03:38 GMT21 October 2020
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    There is no such thing as "moderate opposition" in Syria, French academic Thomas Flichy de la Neuville told Sputnik, adding that it is Bashar al-Assad who is now representing the people of Syria.

    French historian Thomas Flichy de la Neuville, professor of International relations in Saint-Cyr's military academy and researcher in the Roland Mousnier Centre calls attention to the fact that there is no such thing as "moderate opposition" in Syria, if there was any it would have been nevertheless suppressed by radicals.

    "Russia's involvement in the Syrian conflict is not aimed at strengthening the regime of Bashar al-Assad. It is a part of a clear diplomatic strategy which envisages the eradication of the Islamic State, or at least its containment. In order to halt ISIL's advance Russia can count only upon the Islamic State's deadly enemies, such as Iran and Syria. I believe that one should not muddle Syria's domestic issues with Russia's geopolitical objectives," Neuville told Sputnik.

    In this image posted on Thursday, Oct. 8, 2015, by the Rased News Network, a Facebook page affiliated with Islamic State, shows Islamic State militants preparing to fire a mortar to shell towards Syrian government forces positions at Tal Arn in Aleppo province, Syria
    © AP Photo / Islamic State militant website via AP
    According to the professor, Syria's internal balance of power is absolutely transparent: President Bashar al-Assad has won an overwhelming majority in Syria and enjoys wide public support. "So far, it would be futile to collaborate with forces which do not represent Syria and its population. We are facing a real war and we would gain nothing in terms of geopolitics, if we appeal to the people who do not represent the interests of Syrians," he said.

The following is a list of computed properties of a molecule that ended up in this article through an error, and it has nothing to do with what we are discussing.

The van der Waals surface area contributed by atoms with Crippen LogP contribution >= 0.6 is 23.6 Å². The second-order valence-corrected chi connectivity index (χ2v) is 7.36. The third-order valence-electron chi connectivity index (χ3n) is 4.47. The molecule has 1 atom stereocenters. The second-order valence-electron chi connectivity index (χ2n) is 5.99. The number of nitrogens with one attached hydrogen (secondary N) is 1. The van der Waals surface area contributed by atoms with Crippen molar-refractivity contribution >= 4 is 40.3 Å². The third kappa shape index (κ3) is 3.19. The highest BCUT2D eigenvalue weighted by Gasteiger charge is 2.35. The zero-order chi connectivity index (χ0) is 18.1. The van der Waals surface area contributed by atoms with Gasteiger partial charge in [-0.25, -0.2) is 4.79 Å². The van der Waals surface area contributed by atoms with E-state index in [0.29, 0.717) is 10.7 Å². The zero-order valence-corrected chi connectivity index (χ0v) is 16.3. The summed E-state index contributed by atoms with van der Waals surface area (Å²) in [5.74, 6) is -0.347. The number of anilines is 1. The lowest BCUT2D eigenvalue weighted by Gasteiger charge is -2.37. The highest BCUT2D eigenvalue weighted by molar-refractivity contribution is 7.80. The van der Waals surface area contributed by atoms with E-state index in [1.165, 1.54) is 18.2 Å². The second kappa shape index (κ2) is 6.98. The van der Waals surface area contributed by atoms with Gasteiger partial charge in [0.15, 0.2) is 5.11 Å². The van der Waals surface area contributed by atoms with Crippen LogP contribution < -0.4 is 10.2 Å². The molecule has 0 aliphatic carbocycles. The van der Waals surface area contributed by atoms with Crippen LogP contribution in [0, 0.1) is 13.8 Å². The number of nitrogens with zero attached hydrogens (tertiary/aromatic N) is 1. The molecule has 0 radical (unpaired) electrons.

"The only politician, who is able to form a national unity government, is Bashar al-Assad," the professor emphasized.

    In contrast, the "pseudo-leadership" which is dying to replace the present Syrian government has no influence on the current situation in the country, Neuville elaborated, adding that those who talk about the necessity of a regime change in Syria are missing the point.

    Commenting on the European Union's attitude to the ongoing Syrian crisis the academic pointed out that the absence of an independent foreign policy is now EU's key feature.

    According to Neuville, the powers which are currently playing the first fiddle in the Middle Eastern region are likely to sustain their status quo.

    "If we compare Russia's [counter-terror] operation with its dozens of strikes per week with one strike a week carried out by France, it is easy to guess who will preserve its influence in the region," the academic remarked.

    Neuville dismissed the assumption that the so-called "moderate" rebels constitute an anti-Assad opposition.

    "There is no moderate opposition [in Syria]," he explained, "If there was any it would have been suppressed by Islamists long ago; its [opposition's] political goals are as violent as those of the Islamic State."

    The views and opinions expressed in the article do not necessarily reflect those of Sputnik.


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    Daesh, regime change, national unity, moderate Syrian rebels, air strikes, terrorism, opposition, The Syrian war, Bashar al-Assad, Iran, Europe, Syria, Russia, France
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